St John shakes

Wyatt Waters, Brett Favre and Robert St. John at Ed’s Burger Joint in Hattiesburg with milkshakes.


Life is full of unexpected twists and turns. One of the most unforeseen and fascinating aspects of life is how — if one lives long enough — the things that seemed so trivial or laborious in our youth wind up becoming applicable and practical in everyday life.

Even though I showed a little bit of promise early on, I wasn’t a fan of English, grammar or creative writing classes in school. Actually, I wasn’t a fan of any classes or any subjects in school. Yet I use the things I learned in those English classes every day. Even before I started writing for newspapers and publishing books, I employed the lessons I learned in those early English classes. Anyone, in any type of business, needs to be able to use the written word to communicate with others, whether they are customers or co-workers.

I worked as a server while putting myself through college. There weren’t many restaurants in my hometown of Hattiesburg back then, and when that one opened, it was slammed from the start. I was on the opening crew. The money was good, and I loved working in the industry that I hoped to make my full-time career, though there was one aspect of the job that I despised — making milkshakes.

It always seemed strange to me that the bartenders or the cooks in the cold station/pantry weren’t making the milkshakes. It was the thing that every server dreaded hearing a guest say — “I’ll have a milkshake.” The server’s work space was small and cramped and 10-12 people were always scurrying around making iced tea, soft drinks and fighting for space in the pass window to tray up food. 


Over in the corner of the service area there was a small reach-in freezer that held tubs of strawberry, vanilla and chocolate ice cream. Above the freezer, on a small shelf was a blender. Somewhere in the vicinity was a small cooler that held gallons of milk. In the middle of all of the madness that was daily service, there was always someone jockeying for space in that cramped corner so they could try to make a milkshake — under battlefield conditions — for their customer.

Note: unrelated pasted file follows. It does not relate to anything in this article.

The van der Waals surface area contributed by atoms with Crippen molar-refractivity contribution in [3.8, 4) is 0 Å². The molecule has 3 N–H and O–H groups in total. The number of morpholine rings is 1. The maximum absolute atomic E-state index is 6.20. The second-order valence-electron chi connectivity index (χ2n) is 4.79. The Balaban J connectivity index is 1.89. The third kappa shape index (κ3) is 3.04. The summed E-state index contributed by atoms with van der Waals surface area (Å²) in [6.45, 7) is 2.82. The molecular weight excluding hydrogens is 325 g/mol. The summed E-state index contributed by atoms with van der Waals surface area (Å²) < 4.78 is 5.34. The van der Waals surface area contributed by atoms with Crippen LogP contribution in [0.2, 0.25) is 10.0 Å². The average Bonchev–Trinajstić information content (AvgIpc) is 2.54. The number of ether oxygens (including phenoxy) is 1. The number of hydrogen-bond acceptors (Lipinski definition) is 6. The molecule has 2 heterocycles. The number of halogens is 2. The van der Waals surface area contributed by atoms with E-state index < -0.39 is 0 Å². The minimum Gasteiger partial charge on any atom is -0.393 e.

Vanilla was the easiest of the shakes to make. We just used vanilla ice cream and milk. A chocolate shake was just a little tougher as we had to add chocolate syrup. I can’t remember if we used chocolate ice cream or vanilla for making the chocolate shakes. Decades later I would learn that chocolate shakes are best when made using vanilla ice cream. The worst thing any server wanted to hear from a customer was, “I’ll have a strawberry milkshake.”

Strawberry milkshakes always required a trip to the bar to ask the bartender for a scoop of frozen strawberries. The last thing the bartender wanted to do was to give the servers a scoop of strawberries. I don’t know what the problem was with the bartenders and strawberries, but it was always a dilemma. So, in addition to dealing with a tight, cramped space where 8-10 servers were playing a fast-paced, frantic, elbow-slinging, hybrid game of human bumper cars and restaurant rugby, we had to tiptoe around the bartender’s attitudes and fight our fellow servers for space at the blender.

 Fast forward 30 years into the future, to January of 2016 and we opened a burger joint. It’s not a standard burger joint, but we sell all of the classics one would expect. One thing I knew I wanted on the menu was milkshakes. Every respectable burger joint needs milkshakes. As I was developing the menu, I spent a lot of time on the burgers — the type beef we would use, the bun, the accompaniments, and the mix of all of those things and how they relate to each other on the menu. I also spent time developing appetizers, the salad selections — and even the hot dogs.

I spent zero time on milkshakes. I was sitting on a stool at the bar on the morning of the first trial run and I asked my business partner and chief operations officer, “What are you worried about?”

“Milkshakes,” he said. It hadn’t hit me until then that I had mostly neglected the milkshake development phase of the restaurant opening. That lit a fire under me and — with only minutes to go before we would start serving customers for real — I got to work immediately on developing our milkshake recipes.

It was amazing how quickly it all came back to me. It was like riding a bike of chocolate, vanilla, a few mildly crazy flavors — and even strawberry. I was slinging milkshakes right and left, and they were good.

In addition to the standard offerings, I dug deep into my childhood — to the early days, even before I was slinging milkshakes as a server — and made milkshakes with Cap’n Crunch cereals and all sorts of oddly creative combinations. They were a hit.

In the end, I learned a valuable lesson — be open to opportunities, be open to learning; one never knows what will come back and pay off in the future. To this day, I have never used algebra or geometry in my work environment, but after 11 books and over 1,000 newspaper columns, I can combine random words to form a readable sentence and I still make a pretty mean milkshake.

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